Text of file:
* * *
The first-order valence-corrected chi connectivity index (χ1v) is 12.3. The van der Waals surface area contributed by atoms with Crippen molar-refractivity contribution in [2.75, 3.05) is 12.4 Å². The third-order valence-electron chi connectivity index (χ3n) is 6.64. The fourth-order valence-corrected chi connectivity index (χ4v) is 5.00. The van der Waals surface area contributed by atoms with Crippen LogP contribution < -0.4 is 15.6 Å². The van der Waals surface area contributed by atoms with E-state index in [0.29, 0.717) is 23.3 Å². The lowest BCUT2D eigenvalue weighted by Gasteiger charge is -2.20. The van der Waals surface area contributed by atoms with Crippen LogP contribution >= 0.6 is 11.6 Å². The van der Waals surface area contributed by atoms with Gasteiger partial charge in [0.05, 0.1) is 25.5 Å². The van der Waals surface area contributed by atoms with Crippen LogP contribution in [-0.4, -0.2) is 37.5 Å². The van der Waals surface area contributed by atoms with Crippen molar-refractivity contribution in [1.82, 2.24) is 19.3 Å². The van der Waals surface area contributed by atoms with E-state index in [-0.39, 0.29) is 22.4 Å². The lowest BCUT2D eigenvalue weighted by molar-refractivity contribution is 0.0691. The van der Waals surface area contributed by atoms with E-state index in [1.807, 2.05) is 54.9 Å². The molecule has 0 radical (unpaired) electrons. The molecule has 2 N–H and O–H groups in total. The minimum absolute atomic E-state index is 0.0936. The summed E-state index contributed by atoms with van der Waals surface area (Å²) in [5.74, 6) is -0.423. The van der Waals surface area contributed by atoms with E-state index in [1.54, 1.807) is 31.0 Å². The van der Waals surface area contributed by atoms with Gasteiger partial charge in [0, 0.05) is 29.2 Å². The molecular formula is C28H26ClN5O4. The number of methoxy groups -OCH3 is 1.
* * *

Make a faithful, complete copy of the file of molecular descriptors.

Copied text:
The first-order valence-corrected chi connectivity index (χ1v) is 12.3. The van der Waals surface area contributed by atoms with Crippen molar-refractivity contribution in [2.75, 3.05) is 12.4 Å². The third-order valence-electron chi connectivity index (χ3n) is 6.64. The fourth-order valence-corrected chi connectivity index (χ4v) is 5.00. The van der Waals surface area contributed by atoms with Crippen LogP contribution < -0.4 is 15.6 Å². The van der Waals surface area contributed by atoms with E-state index in [0.29, 0.717) is 23.3 Å². The lowest BCUT2D eigenvalue weighted by Gasteiger charge is -2.20. The van der Waals surface area contributed by atoms with Crippen LogP contribution >= 0.6 is 11.6 Å². The van der Waals surface area contributed by atoms with Gasteiger partial charge in [0.05, 0.1) is 25.5 Å². The van der Waals surface area contributed by atoms with Crippen LogP contribution in [-0.4, -0.2) is 37.5 Å². The van der Waals surface area contributed by atoms with Crippen molar-refractivity contribution in [1.82, 2.24) is 19.3 Å². The van der Waals surface area contributed by atoms with E-state index in [-0.39, 0.29) is 22.4 Å². The lowest BCUT2D eigenvalue weighted by molar-refractivity contribution is 0.0691. The van der Waals surface area contributed by atoms with E-state index in [1.807, 2.05) is 54.9 Å². The molecule has 0 radical (unpaired) electrons. The molecule has 2 N–H and O–H groups in total. The minimum absolute atomic E-state index is 0.0936. The summed E-state index contributed by atoms with van der Waals surface area (Å²) in [5.74, 6) is -0.423. The van der Waals surface area contributed by atoms with E-state index in [1.54, 1.807) is 31.0 Å². The van der Waals surface area contributed by atoms with Gasteiger partial charge in [0, 0.05) is 29.2 Å². The molecular formula is C28H26ClN5O4. The number of methoxy groups -OCH3 is 1.